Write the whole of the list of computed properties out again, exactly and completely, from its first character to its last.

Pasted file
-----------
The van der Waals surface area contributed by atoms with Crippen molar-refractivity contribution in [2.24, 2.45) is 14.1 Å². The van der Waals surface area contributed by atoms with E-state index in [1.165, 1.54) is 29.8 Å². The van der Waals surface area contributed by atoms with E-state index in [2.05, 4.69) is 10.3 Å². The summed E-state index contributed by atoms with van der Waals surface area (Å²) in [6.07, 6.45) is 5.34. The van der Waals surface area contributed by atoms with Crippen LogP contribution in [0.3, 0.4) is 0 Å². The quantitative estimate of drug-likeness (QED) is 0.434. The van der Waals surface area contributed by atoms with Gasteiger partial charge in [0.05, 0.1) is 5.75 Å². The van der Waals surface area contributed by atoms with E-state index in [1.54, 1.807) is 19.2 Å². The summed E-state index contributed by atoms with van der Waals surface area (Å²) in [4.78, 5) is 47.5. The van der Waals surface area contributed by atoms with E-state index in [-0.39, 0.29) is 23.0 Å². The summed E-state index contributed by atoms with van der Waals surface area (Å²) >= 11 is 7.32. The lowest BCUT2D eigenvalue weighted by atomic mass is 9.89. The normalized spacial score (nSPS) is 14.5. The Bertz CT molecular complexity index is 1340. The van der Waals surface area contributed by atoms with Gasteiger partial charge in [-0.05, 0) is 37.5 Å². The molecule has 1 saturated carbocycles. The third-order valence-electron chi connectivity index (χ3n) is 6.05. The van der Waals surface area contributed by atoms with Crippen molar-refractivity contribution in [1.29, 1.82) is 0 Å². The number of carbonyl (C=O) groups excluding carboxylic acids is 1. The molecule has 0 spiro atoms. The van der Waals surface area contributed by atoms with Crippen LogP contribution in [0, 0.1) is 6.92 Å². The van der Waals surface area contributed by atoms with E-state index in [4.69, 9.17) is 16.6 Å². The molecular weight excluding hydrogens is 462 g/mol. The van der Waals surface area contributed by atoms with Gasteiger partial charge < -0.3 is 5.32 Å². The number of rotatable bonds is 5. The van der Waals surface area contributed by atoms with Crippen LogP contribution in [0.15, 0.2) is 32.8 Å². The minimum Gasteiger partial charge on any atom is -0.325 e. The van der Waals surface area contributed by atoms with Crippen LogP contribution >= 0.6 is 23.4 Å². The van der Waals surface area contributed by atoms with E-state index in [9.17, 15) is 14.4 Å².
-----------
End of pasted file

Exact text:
The van der Waals surface area contributed by atoms with Crippen molar-refractivity contribution in [2.24, 2.45) is 14.1 Å². The van der Waals surface area contributed by atoms with E-state index in [1.165, 1.54) is 29.8 Å². The van der Waals surface area contributed by atoms with E-state index in [2.05, 4.69) is 10.3 Å². The summed E-state index contributed by atoms with van der Waals surface area (Å²) in [6.07, 6.45) is 5.34. The van der Waals surface area contributed by atoms with Crippen LogP contribution in [0.3, 0.4) is 0 Å². The quantitative estimate of drug-likeness (QED) is 0.434. The van der Waals surface area contributed by atoms with Gasteiger partial charge in [0.05, 0.1) is 5.75 Å². The van der Waals surface area contributed by atoms with E-state index in [1.54, 1.807) is 19.2 Å². The summed E-state index contributed by atoms with van der Waals surface area (Å²) in [4.78, 5) is 47.5. The van der Waals surface area contributed by atoms with E-state index in [-0.39, 0.29) is 23.0 Å². The summed E-state index contributed by atoms with van der Waals surface area (Å²) >= 11 is 7.32. The lowest BCUT2D eigenvalue weighted by atomic mass is 9.89. The normalized spacial score (nSPS) is 14.5. The Bertz CT molecular complexity index is 1340. The van der Waals surface area contributed by atoms with Gasteiger partial charge in [-0.05, 0) is 37.5 Å². The molecule has 1 saturated carbocycles. The third-order valence-electron chi connectivity index (χ3n) is 6.05. The van der Waals surface area contributed by atoms with Crippen molar-refractivity contribution in [1.29, 1.82) is 0 Å². The number of carbonyl (C=O) groups excluding carboxylic acids is 1. The molecule has 0 spiro atoms. The van der Waals surface area contributed by atoms with Crippen LogP contribution in [0, 0.1) is 6.92 Å². The van der Waals surface area contributed by atoms with E-state index in [4.69, 9.17) is 16.6 Å². The molecular weight excluding hydrogens is 462 g/mol. The van der Waals surface area contributed by atoms with Gasteiger partial charge < -0.3 is 5.32 Å². The number of rotatable bonds is 5. The van der Waals surface area contributed by atoms with Crippen LogP contribution in [0.15, 0.2) is 32.8 Å². The minimum Gasteiger partial charge on any atom is -0.325 e. The van der Waals surface area contributed by atoms with Crippen LogP contribution >= 0.6 is 23.4 Å². The van der Waals surface area contributed by atoms with E-state index in [9.17, 15) is 14.4 Å².